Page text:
Illuminating Invisible Illnesses: Principles of Energy Medicine
Article Contributed by C. Norman Shealy, M.D., Ph.D.
For decades conventional and alternative practitioners have been frustrated with the inability to explain the causes of illnesses that have become epidemic in the U.S. population. Patients seek care for “invisible” ailments such as chronic head and back ache, depression, chronic fatigue, and fibromyalgia. Most patients have undergone treatments, trials, tests and trauma with predictably poor results.
I believe that without understanding the human body’s physical, chemical, emotional, mental, electromagnetic and spiritual response to prolonged stress (and most illness is a result of accumulated stress) appropriate and effective treatment is only accidental.
In over 30 years of practice, it has become apparent to me that there are indeed explanations for these unexplained illnesses. In light of these explanations, it is not surprising that successful traditional medical treatment of stress-induced illness is rare.
As a research scientist, I have focused on discovery and correction of the metabolic changes that are found in patients with similar complaints. One advantage of my work with thousands of patients has been the accumulation of vast amounts of data reflecting patients psychological histories, blood chemistries, nutritional habits and correlating symptoms. Over the past ten years, I have noticed a number of metabolic abnormalities apparent in the test results for patients who are afflicted with “invisible ills,” including depression and chronic fatigue.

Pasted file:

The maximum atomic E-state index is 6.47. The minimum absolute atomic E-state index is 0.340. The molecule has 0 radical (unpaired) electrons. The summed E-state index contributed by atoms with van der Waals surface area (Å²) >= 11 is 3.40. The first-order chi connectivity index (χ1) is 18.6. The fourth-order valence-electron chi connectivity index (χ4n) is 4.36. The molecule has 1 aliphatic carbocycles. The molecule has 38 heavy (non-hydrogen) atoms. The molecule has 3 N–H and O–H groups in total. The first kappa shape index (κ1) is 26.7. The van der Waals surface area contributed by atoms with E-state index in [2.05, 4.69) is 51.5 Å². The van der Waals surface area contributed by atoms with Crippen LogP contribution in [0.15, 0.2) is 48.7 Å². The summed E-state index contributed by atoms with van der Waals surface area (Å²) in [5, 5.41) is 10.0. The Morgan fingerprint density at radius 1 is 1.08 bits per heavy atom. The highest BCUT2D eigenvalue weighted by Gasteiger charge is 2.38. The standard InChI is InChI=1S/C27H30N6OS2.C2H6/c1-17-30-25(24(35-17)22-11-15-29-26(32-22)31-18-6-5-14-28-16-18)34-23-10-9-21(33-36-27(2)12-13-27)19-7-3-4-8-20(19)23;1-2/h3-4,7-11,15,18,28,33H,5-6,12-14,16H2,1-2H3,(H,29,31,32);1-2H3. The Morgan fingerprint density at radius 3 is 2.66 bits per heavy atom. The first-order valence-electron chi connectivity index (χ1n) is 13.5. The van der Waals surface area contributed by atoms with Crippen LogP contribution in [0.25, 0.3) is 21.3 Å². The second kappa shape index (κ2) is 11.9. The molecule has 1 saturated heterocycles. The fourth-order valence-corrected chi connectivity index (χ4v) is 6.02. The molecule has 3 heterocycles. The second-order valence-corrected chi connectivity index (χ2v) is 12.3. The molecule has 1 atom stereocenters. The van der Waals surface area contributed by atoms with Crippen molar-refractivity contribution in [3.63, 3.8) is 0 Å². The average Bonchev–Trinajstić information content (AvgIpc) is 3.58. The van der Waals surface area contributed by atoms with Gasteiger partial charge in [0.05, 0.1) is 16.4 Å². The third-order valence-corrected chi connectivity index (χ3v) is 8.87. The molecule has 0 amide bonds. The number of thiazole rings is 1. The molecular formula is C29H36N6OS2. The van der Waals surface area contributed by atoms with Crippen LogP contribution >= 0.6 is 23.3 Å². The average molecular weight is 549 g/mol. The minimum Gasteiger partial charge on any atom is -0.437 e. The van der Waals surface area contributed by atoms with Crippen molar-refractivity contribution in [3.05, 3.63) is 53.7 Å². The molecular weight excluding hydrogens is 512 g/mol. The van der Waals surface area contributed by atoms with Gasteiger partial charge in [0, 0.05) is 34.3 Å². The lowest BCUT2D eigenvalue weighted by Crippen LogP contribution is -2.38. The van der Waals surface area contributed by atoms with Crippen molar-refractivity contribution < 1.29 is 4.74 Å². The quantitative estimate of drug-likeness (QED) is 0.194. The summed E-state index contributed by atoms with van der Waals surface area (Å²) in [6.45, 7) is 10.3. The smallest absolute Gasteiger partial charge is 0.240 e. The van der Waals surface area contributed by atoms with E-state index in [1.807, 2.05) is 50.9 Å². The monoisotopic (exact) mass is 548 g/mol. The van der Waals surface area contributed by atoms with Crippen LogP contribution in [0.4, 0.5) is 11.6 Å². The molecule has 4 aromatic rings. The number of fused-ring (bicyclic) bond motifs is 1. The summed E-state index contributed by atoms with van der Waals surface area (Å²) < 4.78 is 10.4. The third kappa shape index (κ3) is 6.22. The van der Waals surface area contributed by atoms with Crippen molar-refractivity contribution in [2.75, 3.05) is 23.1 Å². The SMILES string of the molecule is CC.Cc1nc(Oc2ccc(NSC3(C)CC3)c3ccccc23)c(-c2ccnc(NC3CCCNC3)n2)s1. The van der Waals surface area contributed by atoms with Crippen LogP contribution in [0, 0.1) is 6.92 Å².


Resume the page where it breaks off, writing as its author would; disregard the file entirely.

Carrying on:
Because conventional lab work does not reflect these findings, I have devised a battery of laboratory tests to measure metabolic function and blood chemistry. Patients with chronic complaints receive tests for DHEA, intracellular magnesium, serum taurine, vitamin B6, and metabolic rate as determined by basal temperature. Analysis of the data provided by these tests reflects significant differences in chemistry and metabolism from the “normal” population.
Although at this time insufficient scientific research exists to prove that these observed variations are directly related, in practice, patients have experienced significant improvement of their chronic conditions by natural correction of hormonal and nutritional deficiencies. Perhaps, these deficiencies hold treatment solutions for a large percentage of patients whose invisible illnesses continue to frustrate conventional physicians as well as their patients.
The results of replenishing natural levels of essential hormones, amino acids and vitamins can be truly amazing for patients with chronic illness. However, as a word of caution, you should consult with your medical practitioner before undertaking therapeutic supplementation as mentioned in this article.
The importance of DHEA, magnesium, taurine, and B6
The function and importance of this hormone is currently disputed in the medical community, yet DHEA is the most prevalent human hormone. I have found that my healthy patients have healthy levels of this hormone, and unhealthy people have less than adequate levels. This is true regardless of age.